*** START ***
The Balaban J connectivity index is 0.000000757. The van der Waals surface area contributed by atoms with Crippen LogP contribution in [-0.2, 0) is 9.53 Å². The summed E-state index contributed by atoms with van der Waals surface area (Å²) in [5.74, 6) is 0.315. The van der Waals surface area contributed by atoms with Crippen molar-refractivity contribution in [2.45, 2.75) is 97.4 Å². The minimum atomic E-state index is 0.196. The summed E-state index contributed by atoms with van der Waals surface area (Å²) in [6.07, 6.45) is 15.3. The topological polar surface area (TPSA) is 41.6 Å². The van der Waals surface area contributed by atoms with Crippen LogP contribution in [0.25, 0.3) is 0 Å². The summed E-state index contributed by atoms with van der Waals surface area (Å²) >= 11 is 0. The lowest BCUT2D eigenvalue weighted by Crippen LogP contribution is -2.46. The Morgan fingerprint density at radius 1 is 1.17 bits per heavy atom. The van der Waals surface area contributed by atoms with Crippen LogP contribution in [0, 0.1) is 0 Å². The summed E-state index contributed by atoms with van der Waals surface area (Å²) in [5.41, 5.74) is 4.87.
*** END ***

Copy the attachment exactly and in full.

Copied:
The Balaban J connectivity index is 0.000000757. The van der Waals surface area contributed by atoms with Crippen LogP contribution in [-0.2, 0) is 9.53 Å². The summed E-state index contributed by atoms with van der Waals surface area (Å²) in [5.74, 6) is 0.315. The van der Waals surface area contributed by atoms with Crippen molar-refractivity contribution in [2.45, 2.75) is 97.4 Å². The minimum atomic E-state index is 0.196. The summed E-state index contributed by atoms with van der Waals surface area (Å²) in [6.07, 6.45) is 15.3. The topological polar surface area (TPSA) is 41.6 Å². The van der Waals surface area contributed by atoms with Crippen LogP contribution in [0.25, 0.3) is 0 Å². The summed E-state index contributed by atoms with van der Waals surface area (Å²) >= 11 is 0. The lowest BCUT2D eigenvalue weighted by Crippen LogP contribution is -2.46. The Morgan fingerprint density at radius 1 is 1.17 bits per heavy atom. The van der Waals surface area contributed by atoms with Crippen LogP contribution in [0, 0.1) is 0 Å². The summed E-state index contributed by atoms with van der Waals surface area (Å²) in [5.41, 5.74) is 4.87.